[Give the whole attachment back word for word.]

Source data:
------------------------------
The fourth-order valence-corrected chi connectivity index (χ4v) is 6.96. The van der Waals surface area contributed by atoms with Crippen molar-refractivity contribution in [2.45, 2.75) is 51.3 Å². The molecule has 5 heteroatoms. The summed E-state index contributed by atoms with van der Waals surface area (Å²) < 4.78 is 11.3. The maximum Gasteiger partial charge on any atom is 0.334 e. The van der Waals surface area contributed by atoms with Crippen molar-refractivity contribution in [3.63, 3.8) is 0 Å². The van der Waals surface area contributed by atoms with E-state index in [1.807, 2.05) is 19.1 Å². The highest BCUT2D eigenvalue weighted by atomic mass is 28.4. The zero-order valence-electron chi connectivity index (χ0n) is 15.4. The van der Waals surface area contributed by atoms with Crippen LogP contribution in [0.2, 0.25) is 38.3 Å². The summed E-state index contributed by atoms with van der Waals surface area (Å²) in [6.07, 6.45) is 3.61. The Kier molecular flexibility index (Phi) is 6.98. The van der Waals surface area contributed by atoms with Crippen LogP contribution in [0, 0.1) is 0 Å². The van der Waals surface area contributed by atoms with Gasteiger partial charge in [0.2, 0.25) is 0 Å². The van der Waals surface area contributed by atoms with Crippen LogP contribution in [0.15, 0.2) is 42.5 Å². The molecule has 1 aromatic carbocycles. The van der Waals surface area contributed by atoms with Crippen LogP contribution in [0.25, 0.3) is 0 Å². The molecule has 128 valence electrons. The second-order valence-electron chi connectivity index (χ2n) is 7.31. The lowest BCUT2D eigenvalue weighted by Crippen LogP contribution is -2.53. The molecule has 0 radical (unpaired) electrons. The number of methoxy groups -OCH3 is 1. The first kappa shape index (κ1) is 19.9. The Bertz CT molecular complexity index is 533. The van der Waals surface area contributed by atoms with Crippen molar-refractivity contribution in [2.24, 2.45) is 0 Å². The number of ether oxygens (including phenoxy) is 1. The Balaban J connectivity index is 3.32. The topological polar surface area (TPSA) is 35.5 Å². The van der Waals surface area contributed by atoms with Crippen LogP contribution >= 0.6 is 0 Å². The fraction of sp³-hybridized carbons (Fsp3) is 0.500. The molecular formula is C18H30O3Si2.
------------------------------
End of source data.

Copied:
The fourth-order valence-corrected chi connectivity index (χ4v) is 6.96. The van der Waals surface area contributed by atoms with Crippen molar-refractivity contribution in [2.45, 2.75) is 51.3 Å². The molecule has 5 heteroatoms. The summed E-state index contributed by atoms with van der Waals surface area (Å²) < 4.78 is 11.3. The maximum Gasteiger partial charge on any atom is 0.334 e. The van der Waals surface area contributed by atoms with Crippen molar-refractivity contribution in [3.63, 3.8) is 0 Å². The van der Waals surface area contributed by atoms with E-state index in [1.807, 2.05) is 19.1 Å². The highest BCUT2D eigenvalue weighted by atomic mass is 28.4. The zero-order valence-electron chi connectivity index (χ0n) is 15.4. The van der Waals surface area contributed by atoms with Crippen LogP contribution in [0.2, 0.25) is 38.3 Å². The summed E-state index contributed by atoms with van der Waals surface area (Å²) in [6.07, 6.45) is 3.61. The Kier molecular flexibility index (Phi) is 6.98. The van der Waals surface area contributed by atoms with Crippen LogP contribution in [0, 0.1) is 0 Å². The van der Waals surface area contributed by atoms with Gasteiger partial charge in [0.2, 0.25) is 0 Å². The van der Waals surface area contributed by atoms with Crippen LogP contribution in [0.15, 0.2) is 42.5 Å². The molecule has 1 aromatic carbocycles. The van der Waals surface area contributed by atoms with Crippen LogP contribution in [0.25, 0.3) is 0 Å². The molecule has 128 valence electrons. The second-order valence-electron chi connectivity index (χ2n) is 7.31. The lowest BCUT2D eigenvalue weighted by Crippen LogP contribution is -2.53. The molecule has 0 radical (unpaired) electrons. The number of methoxy groups -OCH3 is 1. The first kappa shape index (κ1) is 19.9. The Bertz CT molecular complexity index is 533. The van der Waals surface area contributed by atoms with Crippen molar-refractivity contribution in [2.24, 2.45) is 0 Å². The number of ether oxygens (including phenoxy) is 1. The Balaban J connectivity index is 3.32. The topological polar surface area (TPSA) is 35.5 Å². The van der Waals surface area contributed by atoms with Crippen LogP contribution >= 0.6 is 0 Å². The fraction of sp³-hybridized carbons (Fsp3) is 0.500. The molecular formula is C18H30O3Si2.